January may not be the most popular month to visit Florence, Italy, but it is one of my favorite months. Less crowded, plenty of sunny days, and dare I say it… sale season is just a few reasons it makes sense to make the most out of the city right now. I’ve always enjoyed long walks from Porta Romana to San Miniato al Monte, Fiesole, or Settignano. So with the sun shining and brisk air, it’s a great time to get moving and treat yourself to a warm cappuccino and pastry after.
Remember that the one time you will see more people milling around this month is during the Pitti Uomo men’s fashion fair that will take place from the 10th to the 13th, providing for some prime people-watching, especially near the Fortezza da Basso entrance. It is so fun to see what outfits make the rounds this year, and if you’re scratching your head as to what exactly Pitti Uomo is, I highly recommend this hilarious video by Aaron Christian.
It’s also a time to dive face first into Tuscan cuisine – think hearty ribollita bean and kale soup or the crespelle alla Fiorentina, stuffed with a ricotta and spinach filling, folded or rolled, then covered in generous amounts of béchamel sauce, a few spoonfuls of tomato puree, grated Pecorino cheese, then baked in the oven until golden brown.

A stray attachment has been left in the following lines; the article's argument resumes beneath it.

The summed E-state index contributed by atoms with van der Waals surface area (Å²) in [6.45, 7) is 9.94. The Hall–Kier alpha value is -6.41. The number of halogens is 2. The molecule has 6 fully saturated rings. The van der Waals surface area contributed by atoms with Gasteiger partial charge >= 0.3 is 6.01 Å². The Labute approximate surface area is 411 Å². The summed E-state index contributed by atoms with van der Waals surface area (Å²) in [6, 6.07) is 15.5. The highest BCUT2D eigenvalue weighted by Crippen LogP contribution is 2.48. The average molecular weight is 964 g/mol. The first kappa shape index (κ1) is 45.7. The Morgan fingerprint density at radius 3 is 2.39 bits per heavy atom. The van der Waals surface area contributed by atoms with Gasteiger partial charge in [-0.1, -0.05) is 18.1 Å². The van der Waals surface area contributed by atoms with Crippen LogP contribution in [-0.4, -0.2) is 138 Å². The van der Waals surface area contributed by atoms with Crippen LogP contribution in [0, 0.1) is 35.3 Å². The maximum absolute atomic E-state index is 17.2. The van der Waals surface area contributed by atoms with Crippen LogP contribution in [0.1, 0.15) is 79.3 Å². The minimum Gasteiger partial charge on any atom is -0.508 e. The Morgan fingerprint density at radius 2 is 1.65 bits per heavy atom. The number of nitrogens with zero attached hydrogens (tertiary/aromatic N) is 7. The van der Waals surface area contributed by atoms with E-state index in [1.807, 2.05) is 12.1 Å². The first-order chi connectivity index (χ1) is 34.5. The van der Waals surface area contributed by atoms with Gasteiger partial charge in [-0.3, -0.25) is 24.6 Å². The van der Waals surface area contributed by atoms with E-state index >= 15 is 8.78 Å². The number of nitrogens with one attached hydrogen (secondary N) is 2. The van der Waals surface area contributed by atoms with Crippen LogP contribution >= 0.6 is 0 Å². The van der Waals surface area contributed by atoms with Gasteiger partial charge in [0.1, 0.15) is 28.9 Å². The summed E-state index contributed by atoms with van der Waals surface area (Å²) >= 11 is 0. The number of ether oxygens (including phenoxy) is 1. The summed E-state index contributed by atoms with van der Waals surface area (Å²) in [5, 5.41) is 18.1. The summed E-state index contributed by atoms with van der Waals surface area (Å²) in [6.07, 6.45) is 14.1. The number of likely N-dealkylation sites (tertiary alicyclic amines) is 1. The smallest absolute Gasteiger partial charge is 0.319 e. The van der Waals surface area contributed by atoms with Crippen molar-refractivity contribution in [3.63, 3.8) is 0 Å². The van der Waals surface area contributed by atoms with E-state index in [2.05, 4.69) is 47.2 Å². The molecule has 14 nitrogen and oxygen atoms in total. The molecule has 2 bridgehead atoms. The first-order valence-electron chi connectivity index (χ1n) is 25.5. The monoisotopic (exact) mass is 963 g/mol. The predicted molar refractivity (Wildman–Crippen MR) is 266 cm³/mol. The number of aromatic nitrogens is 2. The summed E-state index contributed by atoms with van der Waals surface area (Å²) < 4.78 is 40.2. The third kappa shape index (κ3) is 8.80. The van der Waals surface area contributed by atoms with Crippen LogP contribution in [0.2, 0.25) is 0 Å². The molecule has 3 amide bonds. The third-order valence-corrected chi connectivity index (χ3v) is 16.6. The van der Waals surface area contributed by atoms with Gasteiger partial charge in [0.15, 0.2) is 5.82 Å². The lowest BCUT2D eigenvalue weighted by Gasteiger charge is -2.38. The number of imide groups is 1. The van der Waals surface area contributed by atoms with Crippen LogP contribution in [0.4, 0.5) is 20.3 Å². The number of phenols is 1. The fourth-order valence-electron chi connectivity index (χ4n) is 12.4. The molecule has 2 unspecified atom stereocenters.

I am also updating this list on the blog with personal restaurant recommendations around town, so hit me up if you think I missed something delicious!
Helpful weather tips and how to dress in January
The mantra for staying properly covered in Florence in January is to focus on layers, layers, layers. Traditionally it is one of the coldest months of the year, with an average temperature fluctuating between 10.9°C (51.6°F) and 2°C (35.6°F). Still, this year has proved mighty mild thus far, with highs reaching up to 60 degrees Fahrenheit (15 celsius), and it’s not even mid-January yet. Good waterproof shoes are a must, as well as a scarf, hat, and decent jacket. I’ll typically throw on a sweater over a shirt and shed a layer if the temperatures rise. When it comes to style, things have changed since I wrote this post back in the day, and I have tended to see all sorts of styles crop up (thankfully) on the city streets.
Also, if you’re a working mom or want to meet other moms, the wonderful founder of International Babysitters (who we have used on many occasions) has launched a new Thursday morning coworking group at Palazzo Niccolo in Florence, kicking off on January 19 from 9 am-12 pm. It offers an affordable way to combine childcare with coworking, and yes, there’s coffee! You can follow them on IG here.